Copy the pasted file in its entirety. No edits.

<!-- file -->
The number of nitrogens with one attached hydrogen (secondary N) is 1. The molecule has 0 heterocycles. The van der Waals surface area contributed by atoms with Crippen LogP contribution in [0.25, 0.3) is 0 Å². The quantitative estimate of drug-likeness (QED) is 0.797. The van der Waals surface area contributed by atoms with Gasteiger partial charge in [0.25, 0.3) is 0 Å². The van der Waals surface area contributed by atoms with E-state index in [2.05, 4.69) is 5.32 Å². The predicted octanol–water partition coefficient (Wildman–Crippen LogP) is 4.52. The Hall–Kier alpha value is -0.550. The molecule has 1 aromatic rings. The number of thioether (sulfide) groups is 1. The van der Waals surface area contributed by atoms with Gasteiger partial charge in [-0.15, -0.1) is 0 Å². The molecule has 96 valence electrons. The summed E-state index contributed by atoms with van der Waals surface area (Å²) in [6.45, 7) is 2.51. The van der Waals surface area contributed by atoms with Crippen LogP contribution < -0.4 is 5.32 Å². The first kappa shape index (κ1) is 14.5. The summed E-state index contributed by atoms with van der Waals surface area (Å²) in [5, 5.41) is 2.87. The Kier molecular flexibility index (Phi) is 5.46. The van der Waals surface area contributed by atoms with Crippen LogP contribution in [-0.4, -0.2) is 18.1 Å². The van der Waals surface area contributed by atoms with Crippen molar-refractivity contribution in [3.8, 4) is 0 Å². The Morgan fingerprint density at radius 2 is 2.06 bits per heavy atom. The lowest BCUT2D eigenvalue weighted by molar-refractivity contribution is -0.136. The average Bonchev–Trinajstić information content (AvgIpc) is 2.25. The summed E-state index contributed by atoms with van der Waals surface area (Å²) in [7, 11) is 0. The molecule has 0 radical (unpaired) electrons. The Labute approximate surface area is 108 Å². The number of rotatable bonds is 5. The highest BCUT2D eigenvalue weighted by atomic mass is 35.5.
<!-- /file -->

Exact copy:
The number of nitrogens with one attached hydrogen (secondary N) is 1. The molecule has 0 heterocycles. The van der Waals surface area contributed by atoms with Crippen LogP contribution in [0.25, 0.3) is 0 Å². The quantitative estimate of drug-likeness (QED) is 0.797. The van der Waals surface area contributed by atoms with Gasteiger partial charge in [0.25, 0.3) is 0 Å². The van der Waals surface area contributed by atoms with E-state index in [2.05, 4.69) is 5.32 Å². The predicted octanol–water partition coefficient (Wildman–Crippen LogP) is 4.52. The Hall–Kier alpha value is -0.550. The molecule has 1 aromatic rings. The number of thioether (sulfide) groups is 1. The van der Waals surface area contributed by atoms with Gasteiger partial charge in [-0.15, -0.1) is 0 Å². The molecule has 96 valence electrons. The summed E-state index contributed by atoms with van der Waals surface area (Å²) in [6.45, 7) is 2.51. The van der Waals surface area contributed by atoms with Crippen LogP contribution < -0.4 is 5.32 Å². The first kappa shape index (κ1) is 14.5. The summed E-state index contributed by atoms with van der Waals surface area (Å²) in [5, 5.41) is 2.87. The Kier molecular flexibility index (Phi) is 5.46. The van der Waals surface area contributed by atoms with Crippen LogP contribution in [-0.4, -0.2) is 18.1 Å². The van der Waals surface area contributed by atoms with Crippen molar-refractivity contribution in [3.8, 4) is 0 Å². The Morgan fingerprint density at radius 2 is 2.06 bits per heavy atom. The lowest BCUT2D eigenvalue weighted by molar-refractivity contribution is -0.136. The average Bonchev–Trinajstić information content (AvgIpc) is 2.25. The summed E-state index contributed by atoms with van der Waals surface area (Å²) in [7, 11) is 0. The molecule has 0 radical (unpaired) electrons. The Labute approximate surface area is 108 Å². The number of rotatable bonds is 5. The highest BCUT2D eigenvalue weighted by atomic mass is 35.5.